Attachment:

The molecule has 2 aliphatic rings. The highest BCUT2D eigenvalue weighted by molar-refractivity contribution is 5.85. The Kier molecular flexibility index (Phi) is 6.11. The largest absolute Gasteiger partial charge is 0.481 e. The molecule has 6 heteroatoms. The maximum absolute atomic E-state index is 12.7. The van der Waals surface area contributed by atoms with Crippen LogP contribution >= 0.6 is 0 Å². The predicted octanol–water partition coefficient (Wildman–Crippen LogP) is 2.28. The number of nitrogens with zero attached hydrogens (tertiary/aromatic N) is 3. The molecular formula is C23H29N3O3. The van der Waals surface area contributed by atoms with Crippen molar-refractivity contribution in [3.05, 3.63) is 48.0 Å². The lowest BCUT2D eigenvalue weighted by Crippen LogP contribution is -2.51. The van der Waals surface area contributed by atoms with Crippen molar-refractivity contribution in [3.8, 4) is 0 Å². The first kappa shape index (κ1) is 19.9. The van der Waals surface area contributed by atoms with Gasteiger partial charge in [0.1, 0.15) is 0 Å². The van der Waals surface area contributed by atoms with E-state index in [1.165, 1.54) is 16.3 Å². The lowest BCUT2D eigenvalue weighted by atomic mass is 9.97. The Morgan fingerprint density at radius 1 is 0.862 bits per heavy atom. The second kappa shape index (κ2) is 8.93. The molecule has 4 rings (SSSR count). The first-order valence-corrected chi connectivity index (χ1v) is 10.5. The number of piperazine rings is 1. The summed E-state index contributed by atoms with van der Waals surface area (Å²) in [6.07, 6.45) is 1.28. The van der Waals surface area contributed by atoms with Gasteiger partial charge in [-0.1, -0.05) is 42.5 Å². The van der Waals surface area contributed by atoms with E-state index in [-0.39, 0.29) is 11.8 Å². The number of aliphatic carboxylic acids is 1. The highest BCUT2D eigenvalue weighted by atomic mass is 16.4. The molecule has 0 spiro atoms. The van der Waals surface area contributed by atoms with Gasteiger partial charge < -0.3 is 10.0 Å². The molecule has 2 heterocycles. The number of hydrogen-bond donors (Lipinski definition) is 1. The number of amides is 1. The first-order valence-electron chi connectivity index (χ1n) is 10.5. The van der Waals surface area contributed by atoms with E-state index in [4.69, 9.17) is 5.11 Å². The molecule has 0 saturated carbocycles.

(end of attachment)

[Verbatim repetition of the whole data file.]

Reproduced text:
The molecule has 2 aliphatic rings. The highest BCUT2D eigenvalue weighted by molar-refractivity contribution is 5.85. The Kier molecular flexibility index (Phi) is 6.11. The largest absolute Gasteiger partial charge is 0.481 e. The molecule has 6 heteroatoms. The maximum absolute atomic E-state index is 12.7. The van der Waals surface area contributed by atoms with Crippen LogP contribution >= 0.6 is 0 Å². The predicted octanol–water partition coefficient (Wildman–Crippen LogP) is 2.28. The number of nitrogens with zero attached hydrogens (tertiary/aromatic N) is 3. The molecular formula is C23H29N3O3. The van der Waals surface area contributed by atoms with Crippen molar-refractivity contribution in [3.05, 3.63) is 48.0 Å². The lowest BCUT2D eigenvalue weighted by Crippen LogP contribution is -2.51. The van der Waals surface area contributed by atoms with Crippen molar-refractivity contribution in [3.8, 4) is 0 Å². The first kappa shape index (κ1) is 19.9. The van der Waals surface area contributed by atoms with Gasteiger partial charge in [0.1, 0.15) is 0 Å². The van der Waals surface area contributed by atoms with E-state index in [1.165, 1.54) is 16.3 Å². The lowest BCUT2D eigenvalue weighted by atomic mass is 9.97. The Morgan fingerprint density at radius 1 is 0.862 bits per heavy atom. The second kappa shape index (κ2) is 8.93. The molecule has 4 rings (SSSR count). The first-order valence-corrected chi connectivity index (χ1v) is 10.5. The number of piperazine rings is 1. The summed E-state index contributed by atoms with van der Waals surface area (Å²) in [6.07, 6.45) is 1.28. The van der Waals surface area contributed by atoms with Gasteiger partial charge in [-0.1, -0.05) is 42.5 Å². The van der Waals surface area contributed by atoms with E-state index in [-0.39, 0.29) is 11.8 Å². The number of aliphatic carboxylic acids is 1. The highest BCUT2D eigenvalue weighted by atomic mass is 16.4. The molecule has 0 spiro atoms. The van der Waals surface area contributed by atoms with Gasteiger partial charge < -0.3 is 10.0 Å². The molecule has 2 heterocycles. The number of hydrogen-bond donors (Lipinski definition) is 1. The number of amides is 1. The first-order valence-electron chi connectivity index (χ1n) is 10.5. The van der Waals surface area contributed by atoms with E-state index in [4.69, 9.17) is 5.11 Å². The molecule has 0 saturated carbocycles.